As with Gates, so with Goldin and Katz: In context, their quoted statement may make perfect sense of some sort. But Herbert starts with a truly weird claim: He somehow believes that many Americans over the past few decades took their eyes off the critical importance of education as the pathway to personal and societal success. Can we talk? Public education has been debated exceptionally widely in the past few decades, going back to the education summit headlined by President George H. W. Bush and then-Governor Bill Clinton in September 1989. In our view, the approaches which have predominated during this period have been picked from a rather thin pallette. But education has been widely discussed over the past several decades. And during that period, American achievement levels seem to have risen, on both domestic and international measures.
That doesnt mean that we dont have problemsgiant problems, in fact. As far as we know, the statistics in this passage are accurate:
Later, Herbert describes a more horrific situation. As usual, Melinda Gates is right there, holding a hanky and offering fatuous words:
You might want to note Melinda Gates view: We should get all the children educated!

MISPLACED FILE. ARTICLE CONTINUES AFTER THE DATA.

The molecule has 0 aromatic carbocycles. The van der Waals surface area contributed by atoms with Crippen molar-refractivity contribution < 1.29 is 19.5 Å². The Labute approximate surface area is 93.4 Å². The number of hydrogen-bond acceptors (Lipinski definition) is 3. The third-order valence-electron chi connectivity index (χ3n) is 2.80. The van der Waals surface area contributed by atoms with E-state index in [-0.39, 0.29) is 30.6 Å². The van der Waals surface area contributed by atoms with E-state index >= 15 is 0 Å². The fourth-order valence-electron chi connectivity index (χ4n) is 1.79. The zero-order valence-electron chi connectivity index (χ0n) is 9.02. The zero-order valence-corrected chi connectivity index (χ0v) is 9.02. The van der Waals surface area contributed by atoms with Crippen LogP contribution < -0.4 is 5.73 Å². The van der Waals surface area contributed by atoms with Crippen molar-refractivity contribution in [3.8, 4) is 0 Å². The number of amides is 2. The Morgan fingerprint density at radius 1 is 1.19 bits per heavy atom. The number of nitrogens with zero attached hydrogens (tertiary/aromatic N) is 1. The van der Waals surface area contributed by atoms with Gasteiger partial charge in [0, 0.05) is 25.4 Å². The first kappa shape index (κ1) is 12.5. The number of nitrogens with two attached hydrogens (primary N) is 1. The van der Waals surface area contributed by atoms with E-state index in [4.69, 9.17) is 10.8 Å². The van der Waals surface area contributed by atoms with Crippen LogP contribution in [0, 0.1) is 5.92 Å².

In this utterly silly passage, Herberts lips are locked on the Gates ladys keister. But what would the Gateses actually do to lower that gruesome dropout rate? Herbert says we should follow their lead. But where are the Gateses going?
Go ahead! Read this column! See if you can find a single word which addresses that basic question. Bob Herbert wants us to follow Bill Gates. He forgets to say where Gates is headed.
People! You may live in an idiocracy if: Major columnists keep standing in line to kiss the ass of the worlds richest person. A few years ago, David Broder kissed that particular keister so wetly that he made the worlds most ridiculous statement: No doubt misunderstanding something some Gates aide had said, he announced that kids are dropping out of high school because they arent forced to read enough Plato! (See THE DAILY HOWLER, 2/27/06.) In todays column, Herbert avoids saying something that foolish in a famous old way; he simply avoids discussion of substance at all! He just keeps praising the Gateses intentions. After that, his column is done.
You may live in an idiocracy if: You open your nations best-known newspaper and see fawning fatuity of this order on its op-ed pagerepeatedly.